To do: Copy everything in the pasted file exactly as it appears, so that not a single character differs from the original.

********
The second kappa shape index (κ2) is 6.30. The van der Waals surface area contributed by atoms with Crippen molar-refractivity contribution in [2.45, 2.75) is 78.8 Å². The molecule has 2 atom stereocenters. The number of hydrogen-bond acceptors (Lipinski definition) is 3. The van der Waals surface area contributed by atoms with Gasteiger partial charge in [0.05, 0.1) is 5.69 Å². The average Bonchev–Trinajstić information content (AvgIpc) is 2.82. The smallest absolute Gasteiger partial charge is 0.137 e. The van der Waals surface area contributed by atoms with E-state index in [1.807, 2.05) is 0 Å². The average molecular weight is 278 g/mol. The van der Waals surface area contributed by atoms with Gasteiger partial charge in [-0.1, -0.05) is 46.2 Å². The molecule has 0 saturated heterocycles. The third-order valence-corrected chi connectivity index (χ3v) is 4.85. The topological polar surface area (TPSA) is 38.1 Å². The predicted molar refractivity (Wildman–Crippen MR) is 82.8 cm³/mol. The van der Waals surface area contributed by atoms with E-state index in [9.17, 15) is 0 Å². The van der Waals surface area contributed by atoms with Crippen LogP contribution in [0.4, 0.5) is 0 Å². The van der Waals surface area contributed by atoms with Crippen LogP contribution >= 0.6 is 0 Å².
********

The second kappa shape index (κ2) is 6.30. The van der Waals surface area contributed by atoms with Crippen molar-refractivity contribution in [2.45, 2.75) is 78.8 Å². The molecule has 2 atom stereocenters. The number of hydrogen-bond acceptors (Lipinski definition) is 3. The van der Waals surface area contributed by atoms with Gasteiger partial charge in [0.05, 0.1) is 5.69 Å². The average Bonchev–Trinajstić information content (AvgIpc) is 2.82. The smallest absolute Gasteiger partial charge is 0.137 e. The van der Waals surface area contributed by atoms with E-state index in [1.807, 2.05) is 0 Å². The average molecular weight is 278 g/mol. The van der Waals surface area contributed by atoms with Gasteiger partial charge in [-0.1, -0.05) is 46.2 Å². The molecule has 0 saturated heterocycles. The third-order valence-corrected chi connectivity index (χ3v) is 4.85. The topological polar surface area (TPSA) is 38.1 Å². The predicted molar refractivity (Wildman–Crippen MR) is 82.8 cm³/mol. The van der Waals surface area contributed by atoms with E-state index in [9.17, 15) is 0 Å². The van der Waals surface area contributed by atoms with Crippen LogP contribution in [0.4, 0.5) is 0 Å². The van der Waals surface area contributed by atoms with Crippen LogP contribution >= 0.6 is 0 Å².